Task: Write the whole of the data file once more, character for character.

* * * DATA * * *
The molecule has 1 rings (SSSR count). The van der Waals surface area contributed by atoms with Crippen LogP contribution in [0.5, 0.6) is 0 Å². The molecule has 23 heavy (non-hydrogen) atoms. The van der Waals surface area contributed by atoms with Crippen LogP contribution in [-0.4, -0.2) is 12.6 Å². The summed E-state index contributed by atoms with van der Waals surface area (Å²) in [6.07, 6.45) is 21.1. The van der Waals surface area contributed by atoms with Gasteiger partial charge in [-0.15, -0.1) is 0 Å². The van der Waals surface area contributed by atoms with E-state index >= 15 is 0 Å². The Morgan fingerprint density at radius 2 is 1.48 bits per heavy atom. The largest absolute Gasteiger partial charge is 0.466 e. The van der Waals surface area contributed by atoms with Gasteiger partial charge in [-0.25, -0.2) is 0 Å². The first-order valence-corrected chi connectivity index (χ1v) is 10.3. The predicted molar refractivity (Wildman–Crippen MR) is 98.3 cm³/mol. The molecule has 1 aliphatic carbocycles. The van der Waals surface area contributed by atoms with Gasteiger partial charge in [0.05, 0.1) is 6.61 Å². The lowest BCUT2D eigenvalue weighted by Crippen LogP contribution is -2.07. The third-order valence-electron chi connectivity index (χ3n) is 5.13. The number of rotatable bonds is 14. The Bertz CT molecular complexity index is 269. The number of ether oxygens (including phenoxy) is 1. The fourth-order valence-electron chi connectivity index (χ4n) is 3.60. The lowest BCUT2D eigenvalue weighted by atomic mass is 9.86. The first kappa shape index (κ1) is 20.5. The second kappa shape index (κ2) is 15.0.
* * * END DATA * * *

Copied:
The molecule has 1 rings (SSSR count). The van der Waals surface area contributed by atoms with Crippen LogP contribution in [0.5, 0.6) is 0 Å². The molecule has 23 heavy (non-hydrogen) atoms. The van der Waals surface area contributed by atoms with Crippen LogP contribution in [-0.4, -0.2) is 12.6 Å². The summed E-state index contributed by atoms with van der Waals surface area (Å²) in [6.07, 6.45) is 21.1. The van der Waals surface area contributed by atoms with Gasteiger partial charge in [-0.15, -0.1) is 0 Å². The van der Waals surface area contributed by atoms with E-state index >= 15 is 0 Å². The Morgan fingerprint density at radius 2 is 1.48 bits per heavy atom. The largest absolute Gasteiger partial charge is 0.466 e. The van der Waals surface area contributed by atoms with Gasteiger partial charge in [-0.25, -0.2) is 0 Å². The first-order valence-corrected chi connectivity index (χ1v) is 10.3. The predicted molar refractivity (Wildman–Crippen MR) is 98.3 cm³/mol. The molecule has 1 aliphatic carbocycles. The van der Waals surface area contributed by atoms with Gasteiger partial charge in [0.05, 0.1) is 6.61 Å². The lowest BCUT2D eigenvalue weighted by Crippen LogP contribution is -2.07. The third-order valence-electron chi connectivity index (χ3n) is 5.13. The number of rotatable bonds is 14. The Bertz CT molecular complexity index is 269. The number of ether oxygens (including phenoxy) is 1. The fourth-order valence-electron chi connectivity index (χ4n) is 3.60. The lowest BCUT2D eigenvalue weighted by atomic mass is 9.86. The first kappa shape index (κ1) is 20.5. The second kappa shape index (κ2) is 15.0.